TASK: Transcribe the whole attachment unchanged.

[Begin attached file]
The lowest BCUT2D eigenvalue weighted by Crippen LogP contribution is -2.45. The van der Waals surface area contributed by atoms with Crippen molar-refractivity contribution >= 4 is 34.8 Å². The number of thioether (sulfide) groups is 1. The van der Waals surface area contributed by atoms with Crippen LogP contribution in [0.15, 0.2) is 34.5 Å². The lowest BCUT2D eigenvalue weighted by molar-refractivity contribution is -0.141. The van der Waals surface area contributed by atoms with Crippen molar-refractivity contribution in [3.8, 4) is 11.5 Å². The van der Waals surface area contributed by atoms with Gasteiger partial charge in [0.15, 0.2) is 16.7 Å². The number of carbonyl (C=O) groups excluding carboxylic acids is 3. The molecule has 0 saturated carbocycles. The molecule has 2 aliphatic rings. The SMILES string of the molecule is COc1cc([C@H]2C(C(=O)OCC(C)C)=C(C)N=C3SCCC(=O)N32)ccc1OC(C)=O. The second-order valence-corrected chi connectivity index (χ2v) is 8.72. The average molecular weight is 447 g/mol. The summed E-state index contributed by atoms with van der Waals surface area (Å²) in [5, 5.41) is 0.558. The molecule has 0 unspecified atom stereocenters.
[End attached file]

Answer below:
The lowest BCUT2D eigenvalue weighted by Crippen LogP contribution is -2.45. The van der Waals surface area contributed by atoms with Crippen molar-refractivity contribution >= 4 is 34.8 Å². The number of thioether (sulfide) groups is 1. The van der Waals surface area contributed by atoms with Crippen LogP contribution in [0.15, 0.2) is 34.5 Å². The lowest BCUT2D eigenvalue weighted by molar-refractivity contribution is -0.141. The van der Waals surface area contributed by atoms with Crippen molar-refractivity contribution in [3.8, 4) is 11.5 Å². The van der Waals surface area contributed by atoms with Gasteiger partial charge in [0.15, 0.2) is 16.7 Å². The number of carbonyl (C=O) groups excluding carboxylic acids is 3. The molecule has 0 saturated carbocycles. The molecule has 2 aliphatic rings. The SMILES string of the molecule is COc1cc([C@H]2C(C(=O)OCC(C)C)=C(C)N=C3SCCC(=O)N32)ccc1OC(C)=O. The second-order valence-corrected chi connectivity index (χ2v) is 8.72. The average molecular weight is 447 g/mol. The summed E-state index contributed by atoms with van der Waals surface area (Å²) in [5, 5.41) is 0.558. The molecule has 0 unspecified atom stereocenters.